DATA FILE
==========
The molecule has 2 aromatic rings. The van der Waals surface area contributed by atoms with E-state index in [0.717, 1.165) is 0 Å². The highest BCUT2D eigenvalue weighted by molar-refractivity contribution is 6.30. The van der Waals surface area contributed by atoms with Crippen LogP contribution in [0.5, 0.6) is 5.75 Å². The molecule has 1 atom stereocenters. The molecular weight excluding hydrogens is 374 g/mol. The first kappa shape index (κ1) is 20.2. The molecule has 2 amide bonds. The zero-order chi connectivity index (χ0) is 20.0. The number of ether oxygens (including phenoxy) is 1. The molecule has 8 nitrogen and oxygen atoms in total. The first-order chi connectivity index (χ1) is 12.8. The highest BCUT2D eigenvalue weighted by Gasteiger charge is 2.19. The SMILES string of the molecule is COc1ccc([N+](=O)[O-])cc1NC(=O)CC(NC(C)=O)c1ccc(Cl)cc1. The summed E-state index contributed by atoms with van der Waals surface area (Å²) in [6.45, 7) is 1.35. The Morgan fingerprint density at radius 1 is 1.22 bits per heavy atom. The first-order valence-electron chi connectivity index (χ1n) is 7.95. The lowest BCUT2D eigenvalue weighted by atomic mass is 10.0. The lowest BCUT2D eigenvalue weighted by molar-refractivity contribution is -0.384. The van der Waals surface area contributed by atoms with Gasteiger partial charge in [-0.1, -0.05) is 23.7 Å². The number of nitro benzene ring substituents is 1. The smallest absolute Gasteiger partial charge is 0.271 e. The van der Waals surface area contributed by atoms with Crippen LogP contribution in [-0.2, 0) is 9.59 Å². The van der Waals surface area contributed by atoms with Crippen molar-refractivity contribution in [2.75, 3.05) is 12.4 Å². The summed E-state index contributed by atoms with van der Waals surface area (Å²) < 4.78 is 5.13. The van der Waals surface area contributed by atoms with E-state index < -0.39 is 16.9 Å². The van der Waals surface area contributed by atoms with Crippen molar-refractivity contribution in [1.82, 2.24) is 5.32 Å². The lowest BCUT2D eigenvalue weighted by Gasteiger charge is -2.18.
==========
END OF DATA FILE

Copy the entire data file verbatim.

The molecule has 2 aromatic rings. The van der Waals surface area contributed by atoms with E-state index in [0.717, 1.165) is 0 Å². The highest BCUT2D eigenvalue weighted by molar-refractivity contribution is 6.30. The van der Waals surface area contributed by atoms with Crippen LogP contribution in [0.5, 0.6) is 5.75 Å². The molecule has 1 atom stereocenters. The molecular weight excluding hydrogens is 374 g/mol. The first kappa shape index (κ1) is 20.2. The molecule has 2 amide bonds. The zero-order chi connectivity index (χ0) is 20.0. The number of ether oxygens (including phenoxy) is 1. The molecule has 8 nitrogen and oxygen atoms in total. The first-order chi connectivity index (χ1) is 12.8. The highest BCUT2D eigenvalue weighted by Gasteiger charge is 2.19. The SMILES string of the molecule is COc1ccc([N+](=O)[O-])cc1NC(=O)CC(NC(C)=O)c1ccc(Cl)cc1. The summed E-state index contributed by atoms with van der Waals surface area (Å²) in [6.45, 7) is 1.35. The Morgan fingerprint density at radius 1 is 1.22 bits per heavy atom. The first-order valence-electron chi connectivity index (χ1n) is 7.95. The lowest BCUT2D eigenvalue weighted by atomic mass is 10.0. The lowest BCUT2D eigenvalue weighted by molar-refractivity contribution is -0.384. The van der Waals surface area contributed by atoms with Gasteiger partial charge in [-0.1, -0.05) is 23.7 Å². The number of nitro benzene ring substituents is 1. The smallest absolute Gasteiger partial charge is 0.271 e. The van der Waals surface area contributed by atoms with Crippen LogP contribution in [-0.2, 0) is 9.59 Å². The van der Waals surface area contributed by atoms with Crippen molar-refractivity contribution in [2.75, 3.05) is 12.4 Å². The summed E-state index contributed by atoms with van der Waals surface area (Å²) < 4.78 is 5.13. The van der Waals surface area contributed by atoms with E-state index < -0.39 is 16.9 Å². The van der Waals surface area contributed by atoms with Crippen molar-refractivity contribution in [1.82, 2.24) is 5.32 Å². The lowest BCUT2D eigenvalue weighted by Gasteiger charge is -2.18.